The final shot from the weather was torrential rain in the moorings. Everyone retired to the RNCYC bar to relax over a well earned drink and tell the stories. Most people headed off for hot showers and a change of clothes before coming back to the club for an excellent barbeque (indoors) provided by the Chef Dave. The club house was buzzing and a great evening was had by all rounding off an eventful day.
Sunday’s weather was kinder with light winds and sunshine, an extra rib was laid on to tow the one design boats out. Four Garelochs and two Pipers joined the eight Sonars. The RO anchored off the Helensburgh esplanade setting up a similar short course to that used on Saturday. The wind was flicking around, but good windward leeward courses were achieved.
The Piper class suffered from lack of boats, but enjoyed the racing. Magic Flute’s greater experience in the Pipers showed against Leander who is in her first season. Gavin MacLellan in Magic Flute won the class, being awarded the Piper half-model trophy.
The four Garelochs had good racing, Teal being dominant with two firsts and a second, followed by Hermes with two seconds and a third. Zoe also achieved a first. The RO commented on a marked improvement in the competitiveness of the starts as the day progressed. Iain MacGillivray, in Teal was awarded the Henderson trophy as winner of the class.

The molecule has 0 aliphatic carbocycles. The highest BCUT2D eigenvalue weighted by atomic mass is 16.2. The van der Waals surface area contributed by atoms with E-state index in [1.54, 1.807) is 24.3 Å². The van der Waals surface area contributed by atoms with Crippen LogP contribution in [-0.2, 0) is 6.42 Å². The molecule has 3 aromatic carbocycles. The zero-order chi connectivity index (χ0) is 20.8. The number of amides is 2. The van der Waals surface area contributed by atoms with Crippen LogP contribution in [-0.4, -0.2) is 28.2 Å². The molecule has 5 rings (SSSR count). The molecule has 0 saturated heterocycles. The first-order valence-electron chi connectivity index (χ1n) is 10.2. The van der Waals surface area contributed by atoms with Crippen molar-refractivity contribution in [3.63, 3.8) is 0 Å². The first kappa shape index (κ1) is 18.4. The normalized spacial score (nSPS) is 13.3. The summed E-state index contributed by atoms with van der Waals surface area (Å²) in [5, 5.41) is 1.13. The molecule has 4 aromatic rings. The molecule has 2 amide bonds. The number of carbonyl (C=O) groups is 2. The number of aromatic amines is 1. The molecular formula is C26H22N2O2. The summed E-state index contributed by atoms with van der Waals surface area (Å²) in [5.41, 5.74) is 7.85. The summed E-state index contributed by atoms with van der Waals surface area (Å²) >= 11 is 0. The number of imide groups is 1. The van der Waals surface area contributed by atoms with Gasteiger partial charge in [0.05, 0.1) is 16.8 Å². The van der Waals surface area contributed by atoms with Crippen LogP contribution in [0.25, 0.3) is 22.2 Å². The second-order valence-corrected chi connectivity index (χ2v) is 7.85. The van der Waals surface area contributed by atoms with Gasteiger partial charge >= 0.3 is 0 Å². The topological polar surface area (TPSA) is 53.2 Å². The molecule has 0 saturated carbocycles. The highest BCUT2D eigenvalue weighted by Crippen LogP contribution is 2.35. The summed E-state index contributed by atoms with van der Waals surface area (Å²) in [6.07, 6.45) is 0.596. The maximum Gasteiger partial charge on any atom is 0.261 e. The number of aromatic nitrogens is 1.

Sunday’s Sonar class starts were even more fiercely competitive than Saturday’s. In the lighter winds several boats challenged Arrow’s lead. Charlotte had the most improved performance with two seconds and a first, Siglette had a first in race 4 and a second in 6, and both Carpe Diem and Grouse hit the top end of the fleet with thirds. Arrow helmed by Mark Greenhalgh and owned by Stewart Gibb won the Hunter trophy and also the Scottish Sonar Championship trophy. Siglette with Griogair Whyte and team was awarded the swimming prize, and Charlotte with Nicole McPherson/Alan Yendell sharing helming duties was awarded the fishing net prize.
Lomond School awarded two elegant glass trophies. One trophy was for the Regatta Challenge, and the other for the most successful boat with close links to Lomond School. The regatta challenge was won by Tom and Harry Mathews (J2&J5). Grouse with Ailsa Pender (a former pupil) and Linda Pender (a school board member), had the best results for a boat with links to Lomond School.
Once again thanks are due to all those who gave up their time and put in effort to make the regatta a success. Without their input it would not have happened.
Next year it is the sailing committee’s intention to put on a bigger and better Club Regatta incorporating more cruising boats and other one design classes. We will again go for a two day event with perhaps a bigger party on the Saturday night. Keep an eye out for next year’s date and put it in your diary. We look forward to seeing you then.